It has been six years since a series of explosions rocked the Deepwater Horizon, sending the oil-drilling rig to the bottom of the ocean in a swirl of fire and water. The executives at BP, the multinational oil and gas company responsible for the disaster, were no doubt hoping that we’d all forgotten about the largest marine oil spill in history, or at least put it in the back of our minds.
But now comes director Peter Berg and a talented cast to bring all that horror and ugliness back to the surface.
Mark Wahlberg stars as Mike Williams, an oil rig worker about to begin another long shift on the Deepwater Horizon. He flies out to the rig with his boss, Jimmie “Mr. Jimmie” Harrell (Kurt Russell), co-worker Andrea Fleytas (Gina Rodriguez), and a handful of BP executives led by Donald Vidrine (John Malkovich).
The BP chiefs have shown up to get the project, which is more than a month behind schedule, up and pumping oil. Mr. Jimmie is more concerned that the project has been too rushed as is, and that the rig has been dangerously put together and not seaworthy.
Vidrine agrees to a safety test before proceeding any further. When the test fails spectacularly, he demands a new, different test. The second test passes inspection and Vidrine is able to bully the crew into starting the drill.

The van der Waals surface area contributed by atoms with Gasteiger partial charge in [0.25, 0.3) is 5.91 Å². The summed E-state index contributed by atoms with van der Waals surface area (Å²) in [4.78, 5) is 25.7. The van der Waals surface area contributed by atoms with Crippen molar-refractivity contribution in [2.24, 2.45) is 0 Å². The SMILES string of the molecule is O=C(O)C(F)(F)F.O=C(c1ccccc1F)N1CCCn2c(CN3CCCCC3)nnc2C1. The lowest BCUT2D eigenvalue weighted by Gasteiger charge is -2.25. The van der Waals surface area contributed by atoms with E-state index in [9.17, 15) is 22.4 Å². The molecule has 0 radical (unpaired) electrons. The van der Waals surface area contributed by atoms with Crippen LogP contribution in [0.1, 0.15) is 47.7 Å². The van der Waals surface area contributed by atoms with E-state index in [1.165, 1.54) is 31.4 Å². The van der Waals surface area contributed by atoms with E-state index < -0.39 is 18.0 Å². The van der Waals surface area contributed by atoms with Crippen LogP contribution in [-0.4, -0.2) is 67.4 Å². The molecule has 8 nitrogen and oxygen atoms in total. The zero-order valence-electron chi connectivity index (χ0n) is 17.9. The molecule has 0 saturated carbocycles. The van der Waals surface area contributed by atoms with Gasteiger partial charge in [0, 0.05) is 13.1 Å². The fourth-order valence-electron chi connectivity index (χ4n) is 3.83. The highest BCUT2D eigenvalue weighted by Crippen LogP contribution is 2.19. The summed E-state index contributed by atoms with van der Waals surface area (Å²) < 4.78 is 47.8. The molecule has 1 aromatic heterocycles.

The rest is history. The pipes can’t hold the gushing oil, things fly apart, fires erupt, followed by explosions. Now all that matters is survival.
“Deepwater Horizon” is a gripping disaster movie made all the more compelling because it really happened. Not a lot of time is spent getting to know the people involved — Wahlberg has a few scenes with his wife and daughter (Kate Hudson gets the thankless role of worried wife this time out) — but the focus is primarily on the disaster and what these people do to make it out alive.
Don’t come in expecting a nuanced look at the pros and cons of offshore oil drilling. Vidrine and his BP buddies are presented as greedy, careless, corporate goons while Harrell is the unheard voice of reason.
Finally, I always like to point out when movies — good or bad — make me sick. There’s a bit of jerky camera action in this film, and I did start to feel a bit nauseous by the end, but it wasn’t a big factor. And I saw this on the IMAX, so it might not be bad at all on a regular screen.